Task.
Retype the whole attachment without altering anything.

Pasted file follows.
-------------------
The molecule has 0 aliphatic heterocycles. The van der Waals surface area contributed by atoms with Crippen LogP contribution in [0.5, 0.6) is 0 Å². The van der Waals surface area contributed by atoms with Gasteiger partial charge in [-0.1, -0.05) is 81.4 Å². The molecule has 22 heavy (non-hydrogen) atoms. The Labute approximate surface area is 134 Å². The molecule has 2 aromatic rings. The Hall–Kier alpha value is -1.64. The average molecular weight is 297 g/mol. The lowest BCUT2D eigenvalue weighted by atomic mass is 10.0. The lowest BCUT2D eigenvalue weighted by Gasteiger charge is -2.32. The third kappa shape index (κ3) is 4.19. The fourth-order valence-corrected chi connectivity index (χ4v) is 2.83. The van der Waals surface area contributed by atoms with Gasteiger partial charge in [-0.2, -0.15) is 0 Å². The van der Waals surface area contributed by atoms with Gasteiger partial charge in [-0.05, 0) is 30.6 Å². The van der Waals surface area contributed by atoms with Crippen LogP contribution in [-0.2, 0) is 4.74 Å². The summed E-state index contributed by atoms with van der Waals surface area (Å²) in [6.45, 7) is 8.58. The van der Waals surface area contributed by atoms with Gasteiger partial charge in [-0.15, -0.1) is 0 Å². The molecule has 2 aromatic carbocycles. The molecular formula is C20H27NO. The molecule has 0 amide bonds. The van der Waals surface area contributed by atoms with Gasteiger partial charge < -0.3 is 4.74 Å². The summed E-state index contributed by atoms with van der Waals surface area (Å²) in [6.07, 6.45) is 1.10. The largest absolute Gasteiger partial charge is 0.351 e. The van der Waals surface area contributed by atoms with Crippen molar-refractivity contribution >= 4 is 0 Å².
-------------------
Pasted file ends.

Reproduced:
The molecule has 0 aliphatic heterocycles. The van der Waals surface area contributed by atoms with Crippen LogP contribution in [0.5, 0.6) is 0 Å². The van der Waals surface area contributed by atoms with Gasteiger partial charge in [-0.1, -0.05) is 81.4 Å². The molecule has 22 heavy (non-hydrogen) atoms. The Labute approximate surface area is 134 Å². The molecule has 2 aromatic rings. The Hall–Kier alpha value is -1.64. The average molecular weight is 297 g/mol. The lowest BCUT2D eigenvalue weighted by atomic mass is 10.0. The lowest BCUT2D eigenvalue weighted by Gasteiger charge is -2.32. The third kappa shape index (κ3) is 4.19. The fourth-order valence-corrected chi connectivity index (χ4v) is 2.83. The van der Waals surface area contributed by atoms with Gasteiger partial charge in [-0.2, -0.15) is 0 Å². The van der Waals surface area contributed by atoms with Gasteiger partial charge in [-0.05, 0) is 30.6 Å². The van der Waals surface area contributed by atoms with Crippen LogP contribution in [-0.2, 0) is 4.74 Å². The summed E-state index contributed by atoms with van der Waals surface area (Å²) in [6.45, 7) is 8.58. The van der Waals surface area contributed by atoms with Gasteiger partial charge in [-0.15, -0.1) is 0 Å². The molecule has 2 aromatic carbocycles. The molecular formula is C20H27NO. The molecule has 0 amide bonds. The van der Waals surface area contributed by atoms with Gasteiger partial charge < -0.3 is 4.74 Å². The summed E-state index contributed by atoms with van der Waals surface area (Å²) in [6.07, 6.45) is 1.10. The largest absolute Gasteiger partial charge is 0.351 e. The van der Waals surface area contributed by atoms with Crippen molar-refractivity contribution >= 4 is 0 Å².